This is the greatest failure of the Women’s march held this past January. Millions of people in the United States and around the world gather a day after the Inauguration to protest President Donald Trump. Scenes of massive protests from people around the world filled our screens. Tons of ink was spilled on the event. So was it a success?

No, it wasn’t

We didn’t do anything the day after, or the week after, after the protests, everyone went back to their lives, and while they speak on the internet, there was no massive protest action afterwards. The Guardian has a great piece on the why the Women’s protest will eventual fail. The march gave us awareness, but there was no followup. The Executive Order was signed reinstating the Mexico City provision only two days later was met with… internet outcry. Where was the followup protest? where was the marching in the streets then? While other countries have vowed to respond to the loss of money, the movement lost a key moment in keeping the pressure up. Protests in order to affect change must be persistent. Look at the Romanian Protests over a proposed bill to decriminalize Corruption up to a certain money amount. Hundreds of thousands of protesters marched daily to bring down the law, and it has led to the resignation of several cabinet officials. In this case, the protesters had it right. They kept the pressure up in massive numbers that could not be ignored. They also focused on the the two bills: the corruption bill and the pardoning of prisoners bill (which were linked). It took a week to do it, but it was effective.

These three things are needed in every protest in order for it to succeed. The boycotts of the day are a good example: the boycotting of any organisation that has said anything positive or supportive of President Trump fails these rules. It is not focused, it is not overwhelming, and while it may be persistent, there is no visible change. The company releases a statement and people slowly lose their want to boycott. We see this with other boycotts. The Southern Baptist Church, The Catholic League, and other Religious organizations boycotted Disney for their acceptance of LGBT people and their issues, yet it did nothing to dissuade Disney from continuing its practices. Chik-Fil-A has a counter protest to support the store during an LGBT boycott, and they still quietly continue their practices while outwardly saying something different. They were not overwhelming. And while massive organisations could protest in certain situations. The North Carolina HB-2 law for example caused many major organisations to pull events and money out of the state, and it was coupled with protests both local and national, but it is still unclear if it was successful long term with the Government unwilling to repeal the law despite the pressure.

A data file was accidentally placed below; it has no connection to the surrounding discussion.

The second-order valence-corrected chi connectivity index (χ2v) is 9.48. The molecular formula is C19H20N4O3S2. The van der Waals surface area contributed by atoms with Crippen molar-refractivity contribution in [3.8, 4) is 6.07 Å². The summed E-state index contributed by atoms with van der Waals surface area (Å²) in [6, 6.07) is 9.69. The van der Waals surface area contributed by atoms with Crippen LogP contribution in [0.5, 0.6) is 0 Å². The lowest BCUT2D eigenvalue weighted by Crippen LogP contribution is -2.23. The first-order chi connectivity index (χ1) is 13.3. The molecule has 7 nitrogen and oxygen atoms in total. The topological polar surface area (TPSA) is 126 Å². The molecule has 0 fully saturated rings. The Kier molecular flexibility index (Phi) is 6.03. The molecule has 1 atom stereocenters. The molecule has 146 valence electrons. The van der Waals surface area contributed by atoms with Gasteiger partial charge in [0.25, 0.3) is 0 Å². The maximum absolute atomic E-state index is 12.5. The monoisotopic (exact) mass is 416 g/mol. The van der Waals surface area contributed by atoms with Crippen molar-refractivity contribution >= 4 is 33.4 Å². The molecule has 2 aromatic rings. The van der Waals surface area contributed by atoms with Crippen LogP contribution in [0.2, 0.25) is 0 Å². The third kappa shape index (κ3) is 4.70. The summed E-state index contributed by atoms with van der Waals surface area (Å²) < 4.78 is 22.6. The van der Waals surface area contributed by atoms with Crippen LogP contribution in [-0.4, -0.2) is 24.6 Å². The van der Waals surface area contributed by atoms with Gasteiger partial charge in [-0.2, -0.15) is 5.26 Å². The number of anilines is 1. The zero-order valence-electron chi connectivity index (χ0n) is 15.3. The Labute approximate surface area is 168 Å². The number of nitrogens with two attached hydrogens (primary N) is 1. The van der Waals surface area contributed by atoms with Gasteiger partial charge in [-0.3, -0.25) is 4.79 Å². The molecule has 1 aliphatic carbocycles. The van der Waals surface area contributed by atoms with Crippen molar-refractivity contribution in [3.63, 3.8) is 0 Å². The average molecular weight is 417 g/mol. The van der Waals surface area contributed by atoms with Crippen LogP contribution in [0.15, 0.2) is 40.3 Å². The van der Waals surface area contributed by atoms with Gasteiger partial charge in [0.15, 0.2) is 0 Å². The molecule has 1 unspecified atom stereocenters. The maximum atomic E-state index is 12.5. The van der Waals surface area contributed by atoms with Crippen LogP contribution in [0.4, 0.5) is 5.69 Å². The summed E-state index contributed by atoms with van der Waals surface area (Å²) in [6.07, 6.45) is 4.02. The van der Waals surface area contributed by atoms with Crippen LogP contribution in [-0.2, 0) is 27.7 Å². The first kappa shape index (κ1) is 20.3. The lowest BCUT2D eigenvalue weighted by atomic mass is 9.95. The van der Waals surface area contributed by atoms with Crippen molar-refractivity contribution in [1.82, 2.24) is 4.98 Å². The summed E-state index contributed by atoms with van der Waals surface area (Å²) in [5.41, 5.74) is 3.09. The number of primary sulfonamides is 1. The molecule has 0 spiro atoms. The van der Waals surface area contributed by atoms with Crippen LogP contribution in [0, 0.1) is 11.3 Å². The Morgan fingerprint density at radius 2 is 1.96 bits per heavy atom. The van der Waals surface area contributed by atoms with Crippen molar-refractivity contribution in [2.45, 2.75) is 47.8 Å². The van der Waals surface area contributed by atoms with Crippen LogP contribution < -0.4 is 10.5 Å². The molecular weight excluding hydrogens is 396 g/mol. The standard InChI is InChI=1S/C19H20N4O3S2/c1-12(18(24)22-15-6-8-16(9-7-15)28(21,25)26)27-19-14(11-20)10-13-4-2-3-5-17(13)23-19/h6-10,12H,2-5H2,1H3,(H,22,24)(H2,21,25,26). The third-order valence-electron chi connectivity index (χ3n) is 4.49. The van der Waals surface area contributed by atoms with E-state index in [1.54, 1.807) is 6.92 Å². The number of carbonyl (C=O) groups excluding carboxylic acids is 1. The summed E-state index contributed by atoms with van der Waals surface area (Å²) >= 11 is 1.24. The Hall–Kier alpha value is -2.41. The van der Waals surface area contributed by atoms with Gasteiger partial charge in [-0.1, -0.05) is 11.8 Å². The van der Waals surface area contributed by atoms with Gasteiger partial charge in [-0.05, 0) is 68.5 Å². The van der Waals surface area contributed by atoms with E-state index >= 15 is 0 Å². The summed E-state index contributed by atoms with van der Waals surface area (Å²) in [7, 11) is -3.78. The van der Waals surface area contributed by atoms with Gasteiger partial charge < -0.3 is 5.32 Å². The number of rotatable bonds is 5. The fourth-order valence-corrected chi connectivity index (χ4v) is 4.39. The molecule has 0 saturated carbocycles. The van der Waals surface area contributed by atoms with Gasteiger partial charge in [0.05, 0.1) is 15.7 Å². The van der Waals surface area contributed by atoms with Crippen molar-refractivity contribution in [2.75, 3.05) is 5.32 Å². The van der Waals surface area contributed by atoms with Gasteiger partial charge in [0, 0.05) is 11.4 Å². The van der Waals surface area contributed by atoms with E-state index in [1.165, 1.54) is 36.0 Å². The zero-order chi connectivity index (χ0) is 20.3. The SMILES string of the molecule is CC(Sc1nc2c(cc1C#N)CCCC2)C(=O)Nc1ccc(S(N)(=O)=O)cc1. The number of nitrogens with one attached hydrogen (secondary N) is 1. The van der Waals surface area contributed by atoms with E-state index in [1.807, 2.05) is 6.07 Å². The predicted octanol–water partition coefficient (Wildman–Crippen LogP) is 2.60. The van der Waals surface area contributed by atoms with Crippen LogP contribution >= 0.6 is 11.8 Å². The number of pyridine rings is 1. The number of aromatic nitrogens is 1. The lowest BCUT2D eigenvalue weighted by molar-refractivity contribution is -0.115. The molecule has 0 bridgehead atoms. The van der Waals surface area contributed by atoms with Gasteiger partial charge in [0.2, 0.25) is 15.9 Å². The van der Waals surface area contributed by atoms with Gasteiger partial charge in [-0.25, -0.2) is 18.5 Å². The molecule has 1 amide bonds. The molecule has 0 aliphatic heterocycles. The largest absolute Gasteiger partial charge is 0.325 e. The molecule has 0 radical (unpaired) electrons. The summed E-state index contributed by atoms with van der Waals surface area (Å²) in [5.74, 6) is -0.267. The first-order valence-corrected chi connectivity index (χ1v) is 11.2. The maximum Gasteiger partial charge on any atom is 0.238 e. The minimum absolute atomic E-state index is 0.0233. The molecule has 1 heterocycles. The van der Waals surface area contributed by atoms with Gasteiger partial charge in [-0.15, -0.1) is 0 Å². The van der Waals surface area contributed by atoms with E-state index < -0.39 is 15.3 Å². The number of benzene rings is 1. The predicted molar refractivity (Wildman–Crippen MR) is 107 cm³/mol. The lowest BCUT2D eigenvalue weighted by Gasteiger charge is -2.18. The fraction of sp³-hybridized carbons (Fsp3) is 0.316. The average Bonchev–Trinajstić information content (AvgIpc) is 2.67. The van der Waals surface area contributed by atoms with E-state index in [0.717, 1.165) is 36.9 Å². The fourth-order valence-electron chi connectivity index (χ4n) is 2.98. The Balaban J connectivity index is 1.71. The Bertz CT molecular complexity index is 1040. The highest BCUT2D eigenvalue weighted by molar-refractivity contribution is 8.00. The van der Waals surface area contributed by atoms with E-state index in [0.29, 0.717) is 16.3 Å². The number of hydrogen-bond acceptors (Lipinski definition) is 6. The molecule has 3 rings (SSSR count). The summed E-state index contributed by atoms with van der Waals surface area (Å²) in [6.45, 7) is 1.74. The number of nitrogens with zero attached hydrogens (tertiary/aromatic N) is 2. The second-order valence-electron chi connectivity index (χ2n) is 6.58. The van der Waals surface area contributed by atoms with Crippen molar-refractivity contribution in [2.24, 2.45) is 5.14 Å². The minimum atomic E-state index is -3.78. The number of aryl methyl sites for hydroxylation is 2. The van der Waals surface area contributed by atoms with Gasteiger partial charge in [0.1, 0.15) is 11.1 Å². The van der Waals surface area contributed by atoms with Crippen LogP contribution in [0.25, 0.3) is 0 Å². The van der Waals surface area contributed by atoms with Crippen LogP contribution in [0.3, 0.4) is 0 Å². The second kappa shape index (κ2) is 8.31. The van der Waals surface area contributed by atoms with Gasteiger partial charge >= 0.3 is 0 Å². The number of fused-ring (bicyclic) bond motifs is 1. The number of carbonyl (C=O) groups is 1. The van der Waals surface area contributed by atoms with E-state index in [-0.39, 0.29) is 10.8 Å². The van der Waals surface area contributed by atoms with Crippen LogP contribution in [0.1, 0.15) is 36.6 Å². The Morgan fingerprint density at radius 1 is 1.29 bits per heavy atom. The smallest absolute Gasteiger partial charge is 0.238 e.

I will say that Protest is vital and needed, but we, and we in the west especially, need to remind ourselves that protests require more than one day of marching, or a few people following a political figure around. And further, we need to remind ourselves that protest is only one way to affect change. It is not our only tool, and we shouldn’t only use it when we want to dissent a view.

When protests fail, they often do at the detriment of the movement they are championing. I look no further than the Westburo Baptist Church and their protests over anything LGBT related. A few people constantly picketing funerals of anyone and everyone, damaged and exposed the rank bigotry in their policies, and it turned people against them. That is not effective protest, and should be a lesson to those who go down that road.

We have seen protest bring down governments without a shot fired, we have seen protests affect change in a fundamental way. They have the awesomeness of people power, but it is not a cure-all, and they are not always effective or the best way to affect change. We need to learn that so that when we protest, we use that tool the best way possible.